Wednesday, 10 October 2012

Dave Langan - 'Running Through Walls'

By now I suspect that most Oxford fans are familiar with the tale of Dave Langan and his tragic fall from the very top of the game to the very bottom of society. His testimonial match at the Kassam last year certainly raised awareness of his plight locally and those who want to hear Dave's story straight from the horse's mouth can now do so following the publication of his autobiography, Running Through Walls.

The book paints an image of Langan as a man who truly played for the love of the game, not for money or fame, and that he was used up and then discarded by the game he had given his life to. His account of his treatment whilst out injured (“The club don't want you around. They don't even pay you, it is actually the PFA that pays you”) reveals a footballing system that treated its employees not as people but as disposable and temporary assets.

Langan clearly hadn't been prepared for life after his sudden retirement and it is impossible not to be moved by his account of the loneliness and humiliation he felt at that time (“you imagine you bow out with your head held high fresh from scoring the winning goal in a Final, not as the sub that was subbed”). I was shocked to hear that almost as soon as he had finished his playing career Langan was forced to sign on and claim disability benefits and that he has had little to no contact with anyone in football throughout the years following his retirement.

Most fascinating for me, and I'm sure for most Oxford fans who read this book, is its first-hand account of Oxford's greatest ever team. There are lots of interesting stories about his time at the club, including his introducing Ray Houghton and John Aldridge to the Irish national team, taking his team-mates out to see an Irish folk band in Oxford, tales of drinking with Billy Whitehurst and Langan forgetting to invite his son to the Milk Cup final.

However, I couldn't help but feel that more could have been included. Langan's first season at the Manor, in which the club won promotion to the top flight for the first time in its history, barely merited a mention and while most of the major events of his time at the club are detailed and commented on, the book lacks some of those lesser-known anecdotes that could have really embellished his story.

The book could also have benefited from some more stringent editing to make it more readable in parts, but there is some charm in the way it is written. Even despite the input of co-writers Trevor Keane and Alan Conway, it feels very authentically Dave's voice that is telling the story.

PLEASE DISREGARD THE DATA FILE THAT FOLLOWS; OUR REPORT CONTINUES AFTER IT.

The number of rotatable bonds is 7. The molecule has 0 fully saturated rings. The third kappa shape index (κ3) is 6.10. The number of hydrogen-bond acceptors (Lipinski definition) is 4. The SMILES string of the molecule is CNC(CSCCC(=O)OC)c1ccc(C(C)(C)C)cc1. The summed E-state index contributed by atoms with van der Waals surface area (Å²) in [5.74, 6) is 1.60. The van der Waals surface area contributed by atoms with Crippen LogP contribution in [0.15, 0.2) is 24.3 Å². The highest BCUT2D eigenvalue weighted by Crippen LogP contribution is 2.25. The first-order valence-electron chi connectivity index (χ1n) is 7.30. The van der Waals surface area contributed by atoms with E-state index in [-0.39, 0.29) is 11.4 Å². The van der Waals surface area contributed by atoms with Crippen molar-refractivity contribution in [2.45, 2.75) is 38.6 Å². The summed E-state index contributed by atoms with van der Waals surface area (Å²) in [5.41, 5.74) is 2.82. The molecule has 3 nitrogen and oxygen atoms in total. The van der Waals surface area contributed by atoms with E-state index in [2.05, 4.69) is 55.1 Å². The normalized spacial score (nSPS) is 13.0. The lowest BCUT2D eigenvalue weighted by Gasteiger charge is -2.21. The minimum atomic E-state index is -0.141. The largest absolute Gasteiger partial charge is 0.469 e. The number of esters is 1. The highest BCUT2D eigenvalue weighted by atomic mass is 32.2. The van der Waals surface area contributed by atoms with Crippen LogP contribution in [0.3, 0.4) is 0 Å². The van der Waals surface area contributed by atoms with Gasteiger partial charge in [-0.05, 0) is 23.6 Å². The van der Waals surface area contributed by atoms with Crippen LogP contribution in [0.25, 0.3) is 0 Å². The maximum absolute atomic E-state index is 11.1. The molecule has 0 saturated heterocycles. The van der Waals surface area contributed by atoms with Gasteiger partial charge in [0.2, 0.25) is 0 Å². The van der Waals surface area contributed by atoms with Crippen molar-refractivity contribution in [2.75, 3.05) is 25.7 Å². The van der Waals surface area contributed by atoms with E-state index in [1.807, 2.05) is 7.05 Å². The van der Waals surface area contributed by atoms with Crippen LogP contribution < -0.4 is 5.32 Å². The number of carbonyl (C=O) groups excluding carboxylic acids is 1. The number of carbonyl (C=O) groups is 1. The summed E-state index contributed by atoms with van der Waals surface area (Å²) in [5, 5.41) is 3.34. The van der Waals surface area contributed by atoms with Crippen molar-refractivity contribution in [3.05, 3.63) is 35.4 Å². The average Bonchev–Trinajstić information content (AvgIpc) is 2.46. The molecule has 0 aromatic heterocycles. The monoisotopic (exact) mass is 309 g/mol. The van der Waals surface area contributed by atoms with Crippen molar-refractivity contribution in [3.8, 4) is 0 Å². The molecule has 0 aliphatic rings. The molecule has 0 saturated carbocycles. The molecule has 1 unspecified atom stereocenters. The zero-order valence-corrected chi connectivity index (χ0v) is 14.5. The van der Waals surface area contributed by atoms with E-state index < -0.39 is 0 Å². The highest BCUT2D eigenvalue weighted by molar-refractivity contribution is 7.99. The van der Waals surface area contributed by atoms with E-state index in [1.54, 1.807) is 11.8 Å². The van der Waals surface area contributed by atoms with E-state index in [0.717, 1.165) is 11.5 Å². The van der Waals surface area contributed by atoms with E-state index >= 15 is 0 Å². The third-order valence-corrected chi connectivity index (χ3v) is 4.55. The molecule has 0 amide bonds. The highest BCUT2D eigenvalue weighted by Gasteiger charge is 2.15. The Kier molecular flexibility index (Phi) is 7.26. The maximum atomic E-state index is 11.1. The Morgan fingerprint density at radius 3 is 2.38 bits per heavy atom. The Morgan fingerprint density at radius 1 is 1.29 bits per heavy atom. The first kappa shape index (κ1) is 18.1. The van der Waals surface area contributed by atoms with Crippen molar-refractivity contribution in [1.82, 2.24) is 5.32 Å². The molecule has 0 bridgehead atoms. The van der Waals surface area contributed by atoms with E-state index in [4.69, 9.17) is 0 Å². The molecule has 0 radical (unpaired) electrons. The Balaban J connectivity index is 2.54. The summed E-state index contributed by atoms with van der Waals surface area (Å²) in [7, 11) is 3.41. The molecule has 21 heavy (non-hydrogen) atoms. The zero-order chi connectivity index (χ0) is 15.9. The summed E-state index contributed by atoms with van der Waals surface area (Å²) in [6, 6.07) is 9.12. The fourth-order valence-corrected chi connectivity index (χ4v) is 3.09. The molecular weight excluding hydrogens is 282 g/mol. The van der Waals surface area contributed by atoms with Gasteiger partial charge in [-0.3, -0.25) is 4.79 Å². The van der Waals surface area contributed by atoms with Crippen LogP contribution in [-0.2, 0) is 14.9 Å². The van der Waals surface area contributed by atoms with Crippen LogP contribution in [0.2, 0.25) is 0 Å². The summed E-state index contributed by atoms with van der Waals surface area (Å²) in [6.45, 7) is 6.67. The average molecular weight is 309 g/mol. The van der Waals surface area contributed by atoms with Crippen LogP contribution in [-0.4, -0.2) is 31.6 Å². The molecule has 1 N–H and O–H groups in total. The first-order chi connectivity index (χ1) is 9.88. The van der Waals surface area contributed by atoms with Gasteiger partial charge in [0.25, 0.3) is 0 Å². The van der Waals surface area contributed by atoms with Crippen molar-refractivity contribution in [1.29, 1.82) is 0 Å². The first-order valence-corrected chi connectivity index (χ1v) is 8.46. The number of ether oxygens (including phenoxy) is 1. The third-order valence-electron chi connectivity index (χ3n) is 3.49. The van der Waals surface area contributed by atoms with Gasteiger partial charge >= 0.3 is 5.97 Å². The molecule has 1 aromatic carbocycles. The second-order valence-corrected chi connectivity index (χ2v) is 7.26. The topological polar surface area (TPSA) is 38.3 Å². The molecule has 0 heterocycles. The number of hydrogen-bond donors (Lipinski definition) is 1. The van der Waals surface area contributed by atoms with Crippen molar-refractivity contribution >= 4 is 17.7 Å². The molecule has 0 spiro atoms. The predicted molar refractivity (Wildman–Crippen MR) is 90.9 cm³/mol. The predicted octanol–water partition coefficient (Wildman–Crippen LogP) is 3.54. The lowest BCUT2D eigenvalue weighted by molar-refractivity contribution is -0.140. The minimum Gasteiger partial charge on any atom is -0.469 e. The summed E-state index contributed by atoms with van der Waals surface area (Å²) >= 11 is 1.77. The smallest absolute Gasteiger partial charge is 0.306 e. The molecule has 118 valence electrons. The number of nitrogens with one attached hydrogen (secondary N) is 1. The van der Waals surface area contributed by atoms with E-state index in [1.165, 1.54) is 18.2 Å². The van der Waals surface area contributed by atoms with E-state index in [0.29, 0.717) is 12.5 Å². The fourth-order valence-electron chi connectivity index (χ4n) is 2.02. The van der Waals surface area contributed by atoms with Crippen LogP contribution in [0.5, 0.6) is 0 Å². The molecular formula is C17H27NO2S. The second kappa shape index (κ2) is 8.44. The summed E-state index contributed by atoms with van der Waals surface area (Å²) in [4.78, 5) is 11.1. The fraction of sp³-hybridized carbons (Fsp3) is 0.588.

Further credit should go to Langan's honesty; he pulls no punches when giving his opinion on former managers Ron Saunders and Jack Charlton, nor when describing his experiences with the FAI. Langan has an eye for character, from 'Mr Angry' Jim Smith to the inspirational Brian Clough (who always referred to Langan as 'the Irishman').

I would highly recommend this book, not just to Oxford fans but to anyone with an interest in football. Dave's evident humility shines through on every page, which serves as a refreshing antidote to the frequent tales of egos and greed in modern football, but this is perhaps most importantly a story of human interest, about a man who lost everything and is only now learning to make peace with the demons that have haunted him for more than 20 years.

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Davy's era of football was when the players were closer to the fans, living amongst and socialising with them, Heros's but not the idols and celebrities we have in the premiership today. To put his ability into perspective, the period he played also saw the complete dominance of English teams in europe from the mid 70's to the mid 80's. He was playing at the highest level against the best players in the most competitive league.

I too felt the book was written as the story was spoken and appreciate this must have been a very therapeutic exerience for Davy to undertake this book. His humility and sense of values comes through very strongly. He has a similar background to my own father and he too was driven by a sense of duty, family and 'always doing the right thing'! That was demonstrated clearly by Davy in his style of football and passion for his team and country. Again I can relate to his humility and shyness, and his 'coming alive' with his pals once he'd had a drink, enjoying a wee bet and a laugh with those he was close, traits my ole dad had too.

I found Davy's love for the game and the fans shone out, and his words indeed conveyed the sense of frustration, desperation and sadness he must have felt when his career, and indeed personal life collapsed around him. I am heartened to read and see he is now content and happy within himself A big man has opened his heart with an honest account of the ups and so many downs in his life.

How many of us were shocked and a litle choked to see our famous right back struggle to get on and off the pitch during his benefits match? I thank Davy for sharing these moments with us, my respect for him is immense. His story would indeed make a fine screenplay, he's dealt with so many highs and lows and a happy begining to his latter years.

Davy regually engages supporters on 'twitter' and enjoys a bit of fun with us. I was so glad to actually meet him and he was every bit the man I expected, humble, generous and warm. He asked for feedback on his book and the review above could do no better.
He was my footballing hero, now he's a hero full stop!

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